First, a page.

How did investors react to you raising money while in your third trimester?

It was never brought up. I don’t think that being pregnant affected the process at all. What had a bigger effect on the process is that our consumer base is 100% female. Describing Rent the Runway Unlimited to the investor set is similar to describing Fortnite to a group of senior citizens. They don’t fundamentally get it, or emotionally connect to it in the same way.

It’s interesting that the two biggest new investors in Rent the Runway, T. Rowe Price and Franklin Templeton, that the deals were led at those companies by senior women who also happen to be customers of Rent the Runway. They were able to think deeper in their diligence because they already had baseline understanding of what we were doing.

Being pregnant wasn’t really a dictating factor in when to raise money or whether to raise money. I’ve never worked harder than I’ve worked over the last year of Rent the Runway. That’s because of the acceleration we’ve seen in how women are using the subscription products and how they’re using it for so many of their daily use cases. We really felt when we saw our customers were using this 120 days a year, we really had to go for this and accelerate subscription. I believe that when you’re happy in your life, lots of amazing things happen across all fronts. In a sense, the pregnancy might have fueled the incredible fundraising accomplishments we’ve had and the incredible growth of the business because there’s so much to look forward to.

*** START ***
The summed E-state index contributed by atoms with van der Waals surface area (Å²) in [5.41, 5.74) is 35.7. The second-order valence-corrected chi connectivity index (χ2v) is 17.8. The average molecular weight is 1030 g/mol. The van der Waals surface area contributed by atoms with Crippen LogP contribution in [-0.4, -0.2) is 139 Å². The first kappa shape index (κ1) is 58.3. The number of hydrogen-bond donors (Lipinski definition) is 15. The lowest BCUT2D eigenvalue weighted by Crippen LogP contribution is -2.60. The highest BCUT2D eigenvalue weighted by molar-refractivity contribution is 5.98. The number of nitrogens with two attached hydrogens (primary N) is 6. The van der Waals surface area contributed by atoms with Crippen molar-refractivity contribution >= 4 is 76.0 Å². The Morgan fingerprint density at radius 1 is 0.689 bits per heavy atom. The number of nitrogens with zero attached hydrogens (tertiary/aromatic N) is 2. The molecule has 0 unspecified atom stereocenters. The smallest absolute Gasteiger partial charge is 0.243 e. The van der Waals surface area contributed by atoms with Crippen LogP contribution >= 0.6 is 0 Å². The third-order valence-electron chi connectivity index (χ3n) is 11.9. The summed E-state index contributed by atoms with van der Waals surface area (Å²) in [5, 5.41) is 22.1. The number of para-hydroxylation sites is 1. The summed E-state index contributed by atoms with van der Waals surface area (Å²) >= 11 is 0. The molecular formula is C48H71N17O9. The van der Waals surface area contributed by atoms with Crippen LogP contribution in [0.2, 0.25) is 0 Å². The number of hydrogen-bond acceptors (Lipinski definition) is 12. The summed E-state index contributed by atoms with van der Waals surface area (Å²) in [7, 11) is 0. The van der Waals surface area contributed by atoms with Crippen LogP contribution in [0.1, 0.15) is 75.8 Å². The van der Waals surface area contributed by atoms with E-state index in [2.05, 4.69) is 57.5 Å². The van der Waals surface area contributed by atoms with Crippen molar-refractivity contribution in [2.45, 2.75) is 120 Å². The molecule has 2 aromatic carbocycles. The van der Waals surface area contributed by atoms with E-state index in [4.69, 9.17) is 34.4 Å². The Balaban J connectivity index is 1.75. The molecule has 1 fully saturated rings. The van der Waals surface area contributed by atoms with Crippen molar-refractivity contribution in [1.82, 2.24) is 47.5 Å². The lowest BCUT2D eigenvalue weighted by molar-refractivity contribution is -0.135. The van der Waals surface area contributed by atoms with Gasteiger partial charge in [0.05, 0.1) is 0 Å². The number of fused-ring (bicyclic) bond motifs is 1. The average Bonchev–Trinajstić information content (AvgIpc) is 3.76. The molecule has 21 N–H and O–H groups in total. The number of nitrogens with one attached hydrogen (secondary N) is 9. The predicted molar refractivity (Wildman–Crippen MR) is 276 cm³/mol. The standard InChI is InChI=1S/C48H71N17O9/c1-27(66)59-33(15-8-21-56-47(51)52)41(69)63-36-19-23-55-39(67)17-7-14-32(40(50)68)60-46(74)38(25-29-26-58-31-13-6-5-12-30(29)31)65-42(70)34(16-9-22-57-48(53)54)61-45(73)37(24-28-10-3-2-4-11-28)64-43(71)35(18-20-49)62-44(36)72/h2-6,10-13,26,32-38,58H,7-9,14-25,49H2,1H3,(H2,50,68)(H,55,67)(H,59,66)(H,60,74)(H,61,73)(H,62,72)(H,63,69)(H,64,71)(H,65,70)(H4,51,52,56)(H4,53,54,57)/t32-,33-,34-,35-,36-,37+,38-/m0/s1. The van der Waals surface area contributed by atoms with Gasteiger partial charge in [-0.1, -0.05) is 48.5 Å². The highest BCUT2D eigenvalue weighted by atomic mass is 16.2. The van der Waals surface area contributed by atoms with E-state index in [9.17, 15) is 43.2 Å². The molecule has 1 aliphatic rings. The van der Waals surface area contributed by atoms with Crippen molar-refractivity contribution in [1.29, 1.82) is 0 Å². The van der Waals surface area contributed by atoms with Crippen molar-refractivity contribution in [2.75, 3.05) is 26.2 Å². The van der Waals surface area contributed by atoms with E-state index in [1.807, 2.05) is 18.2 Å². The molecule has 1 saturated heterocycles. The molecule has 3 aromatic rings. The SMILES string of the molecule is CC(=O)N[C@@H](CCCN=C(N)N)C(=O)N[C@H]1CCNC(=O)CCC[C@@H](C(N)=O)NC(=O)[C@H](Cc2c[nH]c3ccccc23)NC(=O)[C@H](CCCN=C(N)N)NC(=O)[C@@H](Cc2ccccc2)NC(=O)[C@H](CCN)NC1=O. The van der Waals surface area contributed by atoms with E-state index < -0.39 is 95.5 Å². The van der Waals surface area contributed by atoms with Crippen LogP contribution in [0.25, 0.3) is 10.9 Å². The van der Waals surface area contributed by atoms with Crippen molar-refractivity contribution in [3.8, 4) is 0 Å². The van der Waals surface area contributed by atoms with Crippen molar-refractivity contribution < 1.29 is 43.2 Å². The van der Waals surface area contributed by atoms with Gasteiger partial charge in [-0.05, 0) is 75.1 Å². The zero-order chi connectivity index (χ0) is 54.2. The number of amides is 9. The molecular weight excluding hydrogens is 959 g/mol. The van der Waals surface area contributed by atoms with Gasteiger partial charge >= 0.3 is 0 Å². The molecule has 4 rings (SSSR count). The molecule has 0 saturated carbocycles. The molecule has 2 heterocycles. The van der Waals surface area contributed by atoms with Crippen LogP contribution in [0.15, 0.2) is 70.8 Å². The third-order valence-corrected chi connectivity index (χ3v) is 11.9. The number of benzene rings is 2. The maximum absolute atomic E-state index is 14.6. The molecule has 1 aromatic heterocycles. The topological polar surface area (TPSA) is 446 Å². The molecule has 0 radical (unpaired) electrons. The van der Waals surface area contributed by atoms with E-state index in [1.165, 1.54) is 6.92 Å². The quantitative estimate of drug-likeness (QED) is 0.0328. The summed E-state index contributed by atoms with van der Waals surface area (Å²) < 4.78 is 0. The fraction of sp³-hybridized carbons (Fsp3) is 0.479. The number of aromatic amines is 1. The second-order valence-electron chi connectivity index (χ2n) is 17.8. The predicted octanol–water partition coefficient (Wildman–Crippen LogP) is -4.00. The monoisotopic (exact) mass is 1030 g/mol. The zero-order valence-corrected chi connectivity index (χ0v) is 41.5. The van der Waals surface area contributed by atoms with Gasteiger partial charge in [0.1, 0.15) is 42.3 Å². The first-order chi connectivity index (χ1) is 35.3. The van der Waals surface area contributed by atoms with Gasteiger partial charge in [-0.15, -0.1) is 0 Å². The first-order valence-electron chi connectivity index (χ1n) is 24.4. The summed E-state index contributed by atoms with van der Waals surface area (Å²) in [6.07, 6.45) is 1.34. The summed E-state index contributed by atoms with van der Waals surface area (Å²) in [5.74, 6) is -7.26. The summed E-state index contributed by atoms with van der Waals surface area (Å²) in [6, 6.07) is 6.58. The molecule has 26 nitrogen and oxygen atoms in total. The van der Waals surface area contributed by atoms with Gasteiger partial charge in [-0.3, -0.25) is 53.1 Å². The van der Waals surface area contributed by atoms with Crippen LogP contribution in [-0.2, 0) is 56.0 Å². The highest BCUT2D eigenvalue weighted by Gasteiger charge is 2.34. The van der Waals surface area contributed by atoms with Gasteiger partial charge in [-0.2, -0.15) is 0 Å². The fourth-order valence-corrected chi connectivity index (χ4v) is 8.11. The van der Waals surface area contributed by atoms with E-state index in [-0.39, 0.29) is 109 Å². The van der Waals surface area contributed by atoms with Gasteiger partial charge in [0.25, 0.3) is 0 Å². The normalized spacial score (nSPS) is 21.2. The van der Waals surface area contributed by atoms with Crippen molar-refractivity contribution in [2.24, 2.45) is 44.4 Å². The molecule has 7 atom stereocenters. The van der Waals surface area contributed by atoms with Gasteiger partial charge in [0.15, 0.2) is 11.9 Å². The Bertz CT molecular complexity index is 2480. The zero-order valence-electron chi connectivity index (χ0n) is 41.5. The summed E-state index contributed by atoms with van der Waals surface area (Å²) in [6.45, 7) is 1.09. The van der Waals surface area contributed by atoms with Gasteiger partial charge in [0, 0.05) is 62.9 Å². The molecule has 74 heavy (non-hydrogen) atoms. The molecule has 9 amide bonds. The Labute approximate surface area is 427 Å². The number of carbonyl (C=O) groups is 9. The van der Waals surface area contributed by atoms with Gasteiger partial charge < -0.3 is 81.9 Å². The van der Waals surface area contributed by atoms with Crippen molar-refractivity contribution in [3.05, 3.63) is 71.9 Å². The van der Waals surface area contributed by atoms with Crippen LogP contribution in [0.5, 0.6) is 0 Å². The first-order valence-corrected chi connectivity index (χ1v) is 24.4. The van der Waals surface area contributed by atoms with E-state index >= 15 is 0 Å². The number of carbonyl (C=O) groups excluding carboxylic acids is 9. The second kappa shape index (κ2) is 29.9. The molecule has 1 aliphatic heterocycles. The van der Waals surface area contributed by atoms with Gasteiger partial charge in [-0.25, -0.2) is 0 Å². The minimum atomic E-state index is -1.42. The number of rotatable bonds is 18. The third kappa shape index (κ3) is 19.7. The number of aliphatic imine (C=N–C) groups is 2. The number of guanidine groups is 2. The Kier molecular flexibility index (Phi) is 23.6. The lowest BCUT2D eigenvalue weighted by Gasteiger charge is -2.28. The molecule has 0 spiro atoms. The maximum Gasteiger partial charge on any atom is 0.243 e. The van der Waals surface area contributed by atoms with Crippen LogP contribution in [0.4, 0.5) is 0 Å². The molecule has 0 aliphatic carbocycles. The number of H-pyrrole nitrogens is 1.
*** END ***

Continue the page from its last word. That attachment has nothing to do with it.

What are your plans for maternity leave?

I’m planning on taking four months of maternity leave. [Ed note: Rent the Runway offers its employees 12 weeks of paid parental leave and two months of flex time upon their return to work; in 2018, it expanded those benefits to its hourly workers at its warehouses and retail stores.] And I have a plan to do as little as humanly possible. Beyond just spending time enjoying my new baby and my 2-year-old, Aurora, and time with my husband. Ten years in, the company is filled with so much talent that it gives me the flexibility as the CEO to celebrate my own life events and in the same way that anyone else at the company would.

Eighty percent of our leaders at Rent the Runway are women. And most of those women have children. So I’m not the only working mom at Rent the Runway. We’ve actually never in the history of Rent the Runway had a woman have a child and then leave her job—so we have 100% retention of working moms at the company.

Are you worried about scrutiny of your maternity leave, especially now that the company has become a unicorn?

I’m not, because we have an incredibly supportive investor base. These are also people that have known not only me for 10 years, but also my entire leadership team. It’s really important which investors you choose to have around the table because if you believe that you’re building a business for the long-term, you want investors who share that vision and who are always going to be supportive of you both in ups and downs in your business life, and ups and downs in your personal life.

This interview has been edited and condensed.